So, he can insure his bet by taking each way odds at 3/1 (we'll stick to this figure, as it's easier). He therefore will get a quarter the win bet back (87.5% of the whole outlay in this case) if the horse places second or third.

This is where a major argument starts: if you bet each way, or back a second horse, are you dropping a point or significantly reducing your price? For the moment we will walk around this one and save it for another full article.

If you keep the two bets (win and place) separated in your mind, it's easier to think through. If you bet $50 each way on a horse at 3/1 and it runs third, you get back $87.50 for your $100. You lose a quarter of the win stake, retrieving the other three-quarters on the place basis. If you can do that eight times in ten, or 80% of the time, you give yourself a great insurance policy, as over 100 bets you are assured of a return (for $50 each way, i.e. a total of $10,000) of $7000 (i.e. 40% profit for the place bet). Let's concentrate on what this means to the win bet.

Our punter only needs to get another $3000 from his 100 win bets to cut even. If, as we said earlier, he aims at one in three (or even less - say, he's successful with thirty winners in a hundred) at 3 / 1, he will receive $6000 for his $5000 outlay to win. This puts him $1000 up here, and $3000 up overall when you take the 'place' part of the bets into account. That's thirty per cent on turnover for the hundred bets. Very nice.

But hardly secure for the future so far as the win side only goes. A handful of losers and our punter is history. I submit, therefore, that if you have a weak nerve, or back shorter-priced animals, or both, you should always bet each way.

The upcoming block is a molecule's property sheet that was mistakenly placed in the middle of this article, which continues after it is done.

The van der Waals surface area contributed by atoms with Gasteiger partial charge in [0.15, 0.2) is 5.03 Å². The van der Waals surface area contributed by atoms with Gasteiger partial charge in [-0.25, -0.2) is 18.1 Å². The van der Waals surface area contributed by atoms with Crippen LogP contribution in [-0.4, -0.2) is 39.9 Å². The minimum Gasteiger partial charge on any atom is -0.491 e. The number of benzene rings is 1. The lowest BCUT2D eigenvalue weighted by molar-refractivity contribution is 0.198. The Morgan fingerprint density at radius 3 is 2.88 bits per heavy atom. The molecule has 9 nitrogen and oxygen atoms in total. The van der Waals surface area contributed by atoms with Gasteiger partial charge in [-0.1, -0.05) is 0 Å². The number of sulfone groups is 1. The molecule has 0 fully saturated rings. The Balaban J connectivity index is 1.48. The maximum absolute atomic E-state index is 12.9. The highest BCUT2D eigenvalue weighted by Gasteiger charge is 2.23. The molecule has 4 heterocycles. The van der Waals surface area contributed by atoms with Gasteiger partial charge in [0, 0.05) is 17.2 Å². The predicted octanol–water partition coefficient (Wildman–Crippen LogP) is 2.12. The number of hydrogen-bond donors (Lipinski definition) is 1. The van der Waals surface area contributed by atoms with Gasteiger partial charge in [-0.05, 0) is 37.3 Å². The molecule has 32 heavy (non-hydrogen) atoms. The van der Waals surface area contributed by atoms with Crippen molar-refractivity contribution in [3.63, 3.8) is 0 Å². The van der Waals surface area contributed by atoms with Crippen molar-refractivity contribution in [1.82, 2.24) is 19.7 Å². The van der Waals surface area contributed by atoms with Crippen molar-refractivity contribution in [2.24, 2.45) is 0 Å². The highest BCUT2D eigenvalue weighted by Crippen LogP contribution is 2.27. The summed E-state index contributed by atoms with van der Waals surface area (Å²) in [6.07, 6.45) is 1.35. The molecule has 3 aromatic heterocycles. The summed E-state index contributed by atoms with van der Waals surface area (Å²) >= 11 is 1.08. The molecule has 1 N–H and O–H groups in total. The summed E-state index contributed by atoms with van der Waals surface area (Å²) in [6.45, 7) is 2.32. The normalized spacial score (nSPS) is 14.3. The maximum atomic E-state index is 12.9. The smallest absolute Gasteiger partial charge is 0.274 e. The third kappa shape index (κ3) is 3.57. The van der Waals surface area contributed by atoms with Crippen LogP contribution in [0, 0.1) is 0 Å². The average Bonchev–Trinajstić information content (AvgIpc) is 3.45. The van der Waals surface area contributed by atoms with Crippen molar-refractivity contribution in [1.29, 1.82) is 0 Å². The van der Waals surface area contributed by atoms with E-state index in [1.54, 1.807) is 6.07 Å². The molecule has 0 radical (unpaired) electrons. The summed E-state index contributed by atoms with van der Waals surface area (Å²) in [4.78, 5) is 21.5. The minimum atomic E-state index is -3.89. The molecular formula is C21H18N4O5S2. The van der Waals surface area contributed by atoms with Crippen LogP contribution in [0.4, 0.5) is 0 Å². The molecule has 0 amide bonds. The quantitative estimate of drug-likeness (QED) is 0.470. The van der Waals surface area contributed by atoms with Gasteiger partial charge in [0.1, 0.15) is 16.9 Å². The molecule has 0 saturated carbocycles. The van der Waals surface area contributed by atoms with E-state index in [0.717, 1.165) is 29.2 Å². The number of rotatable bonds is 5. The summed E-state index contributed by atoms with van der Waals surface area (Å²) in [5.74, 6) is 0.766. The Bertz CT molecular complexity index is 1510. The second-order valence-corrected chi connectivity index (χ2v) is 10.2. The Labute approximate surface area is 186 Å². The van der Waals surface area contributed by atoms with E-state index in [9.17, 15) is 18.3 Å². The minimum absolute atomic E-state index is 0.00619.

The odds are nearly always too tight against you to win more than thirty per cent of the time with any selection plan and, while you will find many arguing for a second~ horse win bet as a support (I have done this myself when chasing an AB Trifecta), most times you will find that short-priced horses run a place if they don't win – provided you have chosen them with great care.

The trouble is that on the TAB they won't regularly pay a quarter of the win odds, and there lies the rub we have to address when we look at off-course betting.

In my view, if you bet on-course, you have a chance of betting each way and making a real go of it by selectively choosing horses around the 3/1-5/1 range when they seem value. If they are shorter than you feel they should be, then stay out. Each-way is not the way to go just because the horse is short and you can get most of your money back if it places. It still has to be value.

If you back longer-priced animals, history and statistics are against you when you bet each way. This is where a 12/1 win-bet becomes an 8/1 win-bet when it scores; where a 12/1 each-way bet which places provides a return of (wait for it) even money! Where an 8/1 second placing returns the each-way bettor 1/2.

Yes, 2/1 ON. And a 10/1 placing returns you less than even money!

Think of that. A ten-to-oner runs second and you have really bet odds of 9 / 10 the entire bet. At 4/1 each-way you make nothing.

We can argue around this kind of logic in the shorter-priced bracket, where the insurance factor is really significant. But with the longpriced brigade, the effect on the occasional winner is devastating if you consistently bet each way. A long-priced selection must be a win bet only, at least when you bet with the bookmaker.

So, win betting ONLY is the go for the long-priced horse, while those punters who concentrate on the shorter commodities might be able to make a real business of each-way betting on course. Offcourse punters who can watch the odds to the death might still have a chance each way, but history is against them.

(Footnote: I am well aware of my stable recommendations in this regard and would welcome mail.)

I will conclude this analysis in next month's PPM.

Click here to read Part 2.

By The Optimist